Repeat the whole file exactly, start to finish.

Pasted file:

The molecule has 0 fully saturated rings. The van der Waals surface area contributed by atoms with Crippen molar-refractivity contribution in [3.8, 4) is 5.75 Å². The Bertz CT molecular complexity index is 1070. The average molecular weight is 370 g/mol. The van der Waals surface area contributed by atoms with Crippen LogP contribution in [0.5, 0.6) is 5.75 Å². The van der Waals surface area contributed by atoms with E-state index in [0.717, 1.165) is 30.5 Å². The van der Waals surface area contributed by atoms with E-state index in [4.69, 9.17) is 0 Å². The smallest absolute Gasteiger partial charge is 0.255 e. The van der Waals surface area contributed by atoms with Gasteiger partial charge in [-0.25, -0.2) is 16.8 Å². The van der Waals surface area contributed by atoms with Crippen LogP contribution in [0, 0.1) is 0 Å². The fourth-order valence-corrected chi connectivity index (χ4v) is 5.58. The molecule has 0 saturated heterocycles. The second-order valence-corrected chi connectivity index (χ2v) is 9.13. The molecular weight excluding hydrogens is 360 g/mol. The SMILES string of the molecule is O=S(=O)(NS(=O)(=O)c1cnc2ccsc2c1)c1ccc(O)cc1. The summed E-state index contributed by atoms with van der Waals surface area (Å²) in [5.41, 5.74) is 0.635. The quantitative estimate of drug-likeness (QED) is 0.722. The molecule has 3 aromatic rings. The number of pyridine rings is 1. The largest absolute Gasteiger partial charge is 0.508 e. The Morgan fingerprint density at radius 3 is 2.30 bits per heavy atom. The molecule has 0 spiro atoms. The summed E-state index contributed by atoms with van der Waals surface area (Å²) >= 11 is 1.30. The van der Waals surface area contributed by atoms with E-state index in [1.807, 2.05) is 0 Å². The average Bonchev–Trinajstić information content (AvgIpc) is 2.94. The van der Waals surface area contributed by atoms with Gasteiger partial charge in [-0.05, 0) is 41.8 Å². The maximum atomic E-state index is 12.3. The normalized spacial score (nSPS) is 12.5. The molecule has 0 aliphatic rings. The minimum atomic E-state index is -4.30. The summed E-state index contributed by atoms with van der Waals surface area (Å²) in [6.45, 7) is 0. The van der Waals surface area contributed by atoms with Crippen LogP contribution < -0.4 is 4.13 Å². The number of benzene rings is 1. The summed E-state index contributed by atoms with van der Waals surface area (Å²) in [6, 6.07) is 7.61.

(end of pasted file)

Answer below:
The molecule has 0 fully saturated rings. The van der Waals surface area contributed by atoms with Crippen molar-refractivity contribution in [3.8, 4) is 5.75 Å². The Bertz CT molecular complexity index is 1070. The average molecular weight is 370 g/mol. The van der Waals surface area contributed by atoms with Crippen LogP contribution in [0.5, 0.6) is 5.75 Å². The van der Waals surface area contributed by atoms with E-state index in [0.717, 1.165) is 30.5 Å². The van der Waals surface area contributed by atoms with E-state index in [4.69, 9.17) is 0 Å². The smallest absolute Gasteiger partial charge is 0.255 e. The van der Waals surface area contributed by atoms with Gasteiger partial charge in [-0.25, -0.2) is 16.8 Å². The van der Waals surface area contributed by atoms with Crippen LogP contribution in [0, 0.1) is 0 Å². The fourth-order valence-corrected chi connectivity index (χ4v) is 5.58. The molecule has 0 saturated heterocycles. The second-order valence-corrected chi connectivity index (χ2v) is 9.13. The molecular weight excluding hydrogens is 360 g/mol. The SMILES string of the molecule is O=S(=O)(NS(=O)(=O)c1cnc2ccsc2c1)c1ccc(O)cc1. The summed E-state index contributed by atoms with van der Waals surface area (Å²) in [5.41, 5.74) is 0.635. The quantitative estimate of drug-likeness (QED) is 0.722. The molecule has 3 aromatic rings. The number of pyridine rings is 1. The largest absolute Gasteiger partial charge is 0.508 e. The Morgan fingerprint density at radius 3 is 2.30 bits per heavy atom. The molecule has 0 spiro atoms. The summed E-state index contributed by atoms with van der Waals surface area (Å²) >= 11 is 1.30. The van der Waals surface area contributed by atoms with E-state index in [1.807, 2.05) is 0 Å². The average Bonchev–Trinajstić information content (AvgIpc) is 2.94. The van der Waals surface area contributed by atoms with Gasteiger partial charge in [-0.05, 0) is 41.8 Å². The maximum atomic E-state index is 12.3. The normalized spacial score (nSPS) is 12.5. The molecule has 0 aliphatic rings. The minimum atomic E-state index is -4.30. The summed E-state index contributed by atoms with van der Waals surface area (Å²) in [6.45, 7) is 0. The van der Waals surface area contributed by atoms with Crippen LogP contribution < -0.4 is 4.13 Å². The number of benzene rings is 1. The summed E-state index contributed by atoms with van der Waals surface area (Å²) in [6, 6.07) is 7.61.